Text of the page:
Dahlonega and Lumpkin County will be the entrance to the Path of Totality – or better yet, consider us on the “Cusp of the Path of Totality” – just around the corner (within a 30-minute drive) of places like Blairsville, and (a little further) Rabun County, which will be at thecenter for this once in a lifetime event.
What makes Dahlonega and Lumpkin County extra special for this event is the happy coincidence of the University of North Georgia being very much aware of the significance of this Solar Eclipse. Make your plans now to be in Dahlonega for the Solar Eclipse Weekend – August 18-21) Continue to check often this page as new events, Eclipse lodging packages, and special deals will be added frequently. We can’t wait to have you join us for an event celebration of a lifetime.
For more information on all the festivities happening here in Dahlonega and Lumpkin County, please email David Zunker, Tourism Director at email@example.com or call 706-867-3767. Or stop by our Dahlonega-LumpkinCounty Chamber & Visitors Bureau (And Visitors Center) at 13 South Park Street, right on the Historic Dahlonega Public Square.
Sunday Educational Fun for All!
Come to UNG’s Dahlonega campus to learn about the 2017 Great American Solar Eclipse.
UNG will host an afternoon with fun educational events free to the public.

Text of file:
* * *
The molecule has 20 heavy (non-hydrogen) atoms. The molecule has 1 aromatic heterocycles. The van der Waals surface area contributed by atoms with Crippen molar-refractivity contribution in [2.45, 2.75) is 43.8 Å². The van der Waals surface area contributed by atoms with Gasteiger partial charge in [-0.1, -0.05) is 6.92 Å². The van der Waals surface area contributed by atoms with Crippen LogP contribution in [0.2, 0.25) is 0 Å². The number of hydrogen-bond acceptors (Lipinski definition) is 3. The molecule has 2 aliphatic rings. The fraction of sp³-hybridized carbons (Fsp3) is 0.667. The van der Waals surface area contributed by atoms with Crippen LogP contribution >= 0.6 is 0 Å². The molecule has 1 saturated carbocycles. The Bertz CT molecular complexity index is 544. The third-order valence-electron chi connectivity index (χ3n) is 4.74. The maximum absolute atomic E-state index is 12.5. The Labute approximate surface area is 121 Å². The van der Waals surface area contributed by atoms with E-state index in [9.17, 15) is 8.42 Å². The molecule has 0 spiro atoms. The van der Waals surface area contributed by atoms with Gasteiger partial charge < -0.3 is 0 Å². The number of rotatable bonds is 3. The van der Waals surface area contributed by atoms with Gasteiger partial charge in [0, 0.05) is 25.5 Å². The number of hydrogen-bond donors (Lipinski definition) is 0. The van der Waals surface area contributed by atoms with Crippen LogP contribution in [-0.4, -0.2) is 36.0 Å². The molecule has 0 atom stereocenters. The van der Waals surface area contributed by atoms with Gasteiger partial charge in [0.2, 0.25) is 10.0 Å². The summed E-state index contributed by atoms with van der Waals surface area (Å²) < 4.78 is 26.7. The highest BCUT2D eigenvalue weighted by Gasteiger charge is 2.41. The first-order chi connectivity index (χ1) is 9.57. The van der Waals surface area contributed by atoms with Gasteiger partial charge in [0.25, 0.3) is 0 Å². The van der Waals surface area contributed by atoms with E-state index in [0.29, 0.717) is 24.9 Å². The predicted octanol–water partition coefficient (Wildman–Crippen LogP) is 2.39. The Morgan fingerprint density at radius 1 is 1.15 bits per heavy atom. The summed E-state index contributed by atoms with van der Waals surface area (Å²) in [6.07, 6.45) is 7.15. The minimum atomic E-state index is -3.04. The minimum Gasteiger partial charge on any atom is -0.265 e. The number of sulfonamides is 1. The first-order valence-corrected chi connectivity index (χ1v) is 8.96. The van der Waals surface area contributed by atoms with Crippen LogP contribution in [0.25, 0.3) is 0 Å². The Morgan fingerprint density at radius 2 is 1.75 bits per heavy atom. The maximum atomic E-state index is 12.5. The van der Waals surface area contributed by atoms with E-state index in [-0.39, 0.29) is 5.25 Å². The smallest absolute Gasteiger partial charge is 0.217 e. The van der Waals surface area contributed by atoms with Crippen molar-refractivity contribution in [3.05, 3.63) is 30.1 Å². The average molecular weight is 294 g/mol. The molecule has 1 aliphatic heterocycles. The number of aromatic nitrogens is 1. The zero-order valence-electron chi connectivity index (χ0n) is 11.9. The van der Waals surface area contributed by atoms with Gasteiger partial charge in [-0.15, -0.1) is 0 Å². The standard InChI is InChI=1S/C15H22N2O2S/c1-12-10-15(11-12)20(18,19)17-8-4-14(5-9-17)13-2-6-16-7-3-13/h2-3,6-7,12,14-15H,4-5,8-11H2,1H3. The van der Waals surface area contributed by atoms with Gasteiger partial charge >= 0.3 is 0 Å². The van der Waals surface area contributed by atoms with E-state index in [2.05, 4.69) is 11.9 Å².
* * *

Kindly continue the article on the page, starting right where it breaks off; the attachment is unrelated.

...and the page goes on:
These events are a wonderful opportunity for you and your family to learn about the Sun and astronomy, as well as prepare for the once-in-a-lifetime total solar eclipse (occurring the next day on August 21).
Join us to:
- Experience intense, close-up images of the Sun on our Digistar 5 full-dome planetarium projection system.
- Learn how to safely view the Great American Solar Eclipse.
- Hear lectures from UNG professors on how eclipses relate to history, culture, and modern-day science.
- View the real Sun safely through telescopes (weather permitting).
May 3, 2017 by Edie Rogers
On Aug. 21, a total solar eclipse will temporarily darken portions of north Georgia, and the University of North Georgia (UNG) has events planned in advance to help viewers have a safe and educational experience.
"The upcoming solar eclipse is a big deal because it's such a rare phenomenon. From parts of north Georgia, you will be able to see a total solar eclipse, which is a once-in-a-lifetime opportunity," said Dr. Lesley Simanton-Coogan, director of the George E. Coleman Sr. Planetarium at UNG and a lecturer in physics. "Any given location on Earth will only be in the path of a total solar eclipse roughly every 375 years. Even partial solar eclipses are not common, so the fact that most of the U.S. will be able to see at least part of the sun covered is giving rise to the nickname the Great American Eclipse."